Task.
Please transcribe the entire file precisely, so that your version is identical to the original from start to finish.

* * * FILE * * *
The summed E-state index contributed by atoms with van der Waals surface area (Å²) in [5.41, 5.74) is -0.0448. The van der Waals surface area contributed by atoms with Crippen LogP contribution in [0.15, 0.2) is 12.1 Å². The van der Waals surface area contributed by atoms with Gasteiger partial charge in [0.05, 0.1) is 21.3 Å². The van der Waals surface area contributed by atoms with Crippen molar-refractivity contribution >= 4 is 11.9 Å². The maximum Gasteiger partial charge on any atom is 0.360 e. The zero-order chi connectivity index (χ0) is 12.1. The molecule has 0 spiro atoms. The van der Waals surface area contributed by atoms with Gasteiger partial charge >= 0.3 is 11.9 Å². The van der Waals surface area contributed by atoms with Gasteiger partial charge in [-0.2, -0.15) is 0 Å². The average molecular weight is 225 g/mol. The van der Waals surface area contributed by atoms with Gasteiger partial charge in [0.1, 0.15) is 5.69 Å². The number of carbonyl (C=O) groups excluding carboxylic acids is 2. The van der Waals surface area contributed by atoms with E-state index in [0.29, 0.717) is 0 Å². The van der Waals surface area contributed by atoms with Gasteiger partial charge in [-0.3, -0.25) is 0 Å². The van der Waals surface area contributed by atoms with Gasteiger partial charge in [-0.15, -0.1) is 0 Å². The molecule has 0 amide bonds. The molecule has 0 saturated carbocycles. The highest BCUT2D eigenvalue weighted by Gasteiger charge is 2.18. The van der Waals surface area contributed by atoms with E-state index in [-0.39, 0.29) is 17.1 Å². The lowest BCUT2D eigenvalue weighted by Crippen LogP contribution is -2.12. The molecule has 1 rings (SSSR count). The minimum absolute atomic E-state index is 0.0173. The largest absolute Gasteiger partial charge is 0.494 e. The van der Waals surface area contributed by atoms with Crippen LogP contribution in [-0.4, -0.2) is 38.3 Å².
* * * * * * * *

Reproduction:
The summed E-state index contributed by atoms with van der Waals surface area (Å²) in [5.41, 5.74) is -0.0448. The van der Waals surface area contributed by atoms with Crippen LogP contribution in [0.15, 0.2) is 12.1 Å². The van der Waals surface area contributed by atoms with Gasteiger partial charge in [0.05, 0.1) is 21.3 Å². The van der Waals surface area contributed by atoms with Crippen molar-refractivity contribution >= 4 is 11.9 Å². The maximum Gasteiger partial charge on any atom is 0.360 e. The zero-order chi connectivity index (χ0) is 12.1. The molecule has 0 spiro atoms. The van der Waals surface area contributed by atoms with Gasteiger partial charge >= 0.3 is 11.9 Å². The van der Waals surface area contributed by atoms with Gasteiger partial charge in [-0.2, -0.15) is 0 Å². The average molecular weight is 225 g/mol. The van der Waals surface area contributed by atoms with Gasteiger partial charge in [0.1, 0.15) is 5.69 Å². The number of carbonyl (C=O) groups excluding carboxylic acids is 2. The van der Waals surface area contributed by atoms with E-state index in [0.29, 0.717) is 0 Å². The van der Waals surface area contributed by atoms with Gasteiger partial charge in [-0.3, -0.25) is 0 Å². The van der Waals surface area contributed by atoms with Gasteiger partial charge in [-0.15, -0.1) is 0 Å². The molecule has 0 amide bonds. The molecule has 0 saturated carbocycles. The highest BCUT2D eigenvalue weighted by Gasteiger charge is 2.18. The van der Waals surface area contributed by atoms with E-state index in [-0.39, 0.29) is 17.1 Å². The lowest BCUT2D eigenvalue weighted by Crippen LogP contribution is -2.12. The molecule has 1 rings (SSSR count). The minimum absolute atomic E-state index is 0.0173. The largest absolute Gasteiger partial charge is 0.494 e. The van der Waals surface area contributed by atoms with Crippen LogP contribution in [-0.4, -0.2) is 38.3 Å².